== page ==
Arnold Ventures’ New Paid Mouthpieces Conclude The Public Safety Assessment Worked In New Jersey Despite A Feeble, Tenuous, And Unconvincing Justification And Strong Evidence To The Contrary
Arnold Ventures (formerly the Laura and John Arnold Foundation), as we have repeatedly said, cannot concede defeat regardless of how bad things get. Their attempt to “moneyball” criminal justice using their Public Safety Assessment Tool (PSA) has been ongoing for nearly seven years now. Landmark research showed their moneyballing didn’t work in Kentucky, and now the Chief Justice and other leaders in Kentucky are calling for bail reform. This is the only peer-reviewed study to review the results of the Arnold Ventures PSA, based on five years of historical data.
Twenty-seven prominent academics have recently jumped in to the fray now calling on jurisdictions to stop using pretrial risk assessment tools. The Leadership Conference of Civil Rights has said these are problematic. The ACLU recently testified at a hearing in front of the U.S. Congress and argued against the use of risk assessment tools. And, of course, eighty digital groups that make up the Partnership on AI have also questioned the race neutrality and efficacy of these tools, including lesser known companies such as Facebook, Twitter, IBM, Samsung, etc.
Even Arnold Ventures recently conceded that of the top five solutions to bail reform issues, their own Public Safety Assessment did not crack the top five as a solution.
Of course, we have previously noted that the Arnold Foundation relies on paid hacks posing as academics in order to conduct “independent” studies. As it turns out, every independent study commissioned by Arnold Ventures concluded, you guessed it, that the Arnold Ventures PSA is working. They also conclude that the tool is racially righteous, by, in particular changing the methodology to evaluate for racial and other protected-class bias to then conclude everything is all good at Arnold Ventures.
Arnold relied on a fake institute that has no professors, no students, and no website called the Center for Safety, Justice and Resilience (“RTI”).
Apparently, RTI was long on justice and short on resilience because Arnold Ventures has a new vendor to conduct its apparent independent studies. The new paid mouthpiece of Arnold Ventures is called the Manpower Demonstration Research Corporation (“MDRC”). They recently issued a new report proclaiming the success of the New Jersey system, but they fundamentally fail to respond to the clear statistics that the new system is worse in terms of outcomes, locking up and throwing away the key to thousands of defendants recommended for preventative detention and, at best is a wash with the State having expended hundreds of millions of dollars to implement it.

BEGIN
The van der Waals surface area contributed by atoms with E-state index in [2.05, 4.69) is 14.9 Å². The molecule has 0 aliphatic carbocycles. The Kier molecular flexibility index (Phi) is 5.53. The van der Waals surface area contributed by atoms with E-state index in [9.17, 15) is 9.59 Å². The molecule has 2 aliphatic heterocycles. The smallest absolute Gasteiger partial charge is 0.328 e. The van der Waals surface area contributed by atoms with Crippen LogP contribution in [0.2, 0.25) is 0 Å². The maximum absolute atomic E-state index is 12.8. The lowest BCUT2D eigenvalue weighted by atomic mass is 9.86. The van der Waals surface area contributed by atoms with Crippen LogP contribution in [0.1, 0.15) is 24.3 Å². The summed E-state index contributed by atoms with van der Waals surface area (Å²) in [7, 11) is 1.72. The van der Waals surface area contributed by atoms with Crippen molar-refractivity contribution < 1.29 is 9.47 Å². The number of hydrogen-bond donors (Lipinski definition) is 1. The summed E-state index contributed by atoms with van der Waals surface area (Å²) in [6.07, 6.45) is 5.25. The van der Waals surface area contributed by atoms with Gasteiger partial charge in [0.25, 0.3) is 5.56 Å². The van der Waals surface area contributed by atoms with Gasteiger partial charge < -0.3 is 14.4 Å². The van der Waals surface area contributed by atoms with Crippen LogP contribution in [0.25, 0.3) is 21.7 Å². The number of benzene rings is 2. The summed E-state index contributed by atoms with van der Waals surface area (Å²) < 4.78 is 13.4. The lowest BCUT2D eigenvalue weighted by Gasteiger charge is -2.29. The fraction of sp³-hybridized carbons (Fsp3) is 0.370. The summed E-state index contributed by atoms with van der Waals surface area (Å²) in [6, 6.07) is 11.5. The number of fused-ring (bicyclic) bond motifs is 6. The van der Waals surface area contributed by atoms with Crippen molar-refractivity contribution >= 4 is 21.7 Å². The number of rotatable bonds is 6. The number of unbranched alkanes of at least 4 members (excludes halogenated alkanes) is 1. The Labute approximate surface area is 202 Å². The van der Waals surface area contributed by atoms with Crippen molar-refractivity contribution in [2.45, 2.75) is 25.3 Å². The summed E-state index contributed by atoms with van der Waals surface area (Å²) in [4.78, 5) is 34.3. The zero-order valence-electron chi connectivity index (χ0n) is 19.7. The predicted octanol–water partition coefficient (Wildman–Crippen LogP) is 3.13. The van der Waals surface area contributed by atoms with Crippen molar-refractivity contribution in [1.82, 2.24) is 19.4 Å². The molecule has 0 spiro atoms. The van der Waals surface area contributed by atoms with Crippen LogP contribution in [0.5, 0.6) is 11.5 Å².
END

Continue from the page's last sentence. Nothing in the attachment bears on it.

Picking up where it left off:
At least MDRC was clear who was paying for the report: “With funding from Arnold Ventures, MDRC is conducting an independent study of how CJR was implemented and assessing its effects on case dispositions, new criminal charges, and other important outcomes.” We call that not an “independent study” but instead a conflict of interest: if the researchers were to conclude that the Arnold Ventures PSA had a negligible effect in New Jersey, then MDRC would not get funded by Arnold Ventures. We already burned Arnold for giving RTI $761,381.00 to manufacture “independent” studies before. And here we are again. So, the question is, how much is MDRC taking from Arnold Ventures to conclude that Arnold Ventures is great?
Let’s get to the point—this research is not peer-reviewed, does not appear to have been conducted by anyone with a doctoral level education, and offers little if any evidence that the Public Safety Assessment had any impact. The biggest problem, as the report concedes, is that their data on the PSA did not include any of the cases where officers issued a summons to the defendant. The report’s key piece of evidence that the PSA was working was that judges followed it 63% of the time: “In almost two-thirds of cases (63 percent), the release conditions resulting from first appearance hearings matched the DMF [PSA “decision-making framework] recommendations.” That is flimsy evidence as best, and yet the key finding in the report regarding the PSA.
Then, there is one other key problem—this report does nothing to debunk the fact that the system is not performing better than the old system. We broke down the data provided by the New Jersey Courts, and as we noted, the results were not good. Obviously, there’s one other key question—was it worth the money? Apparently doing any sort of benefit-cost analysis is too expensive for Arnold Ventures despite the billions it has in the bank.
So, here we are again—Arnold Ventures is trying to once again re-arrange deck chairs on the Titanic to argue that their PSA works, when it clearly doesn’t. Indeed, RTI got off the ship early in a lifeboat to leave MDRC and their paid hack researchers to do the re-arranging. We’ve seen this movie before.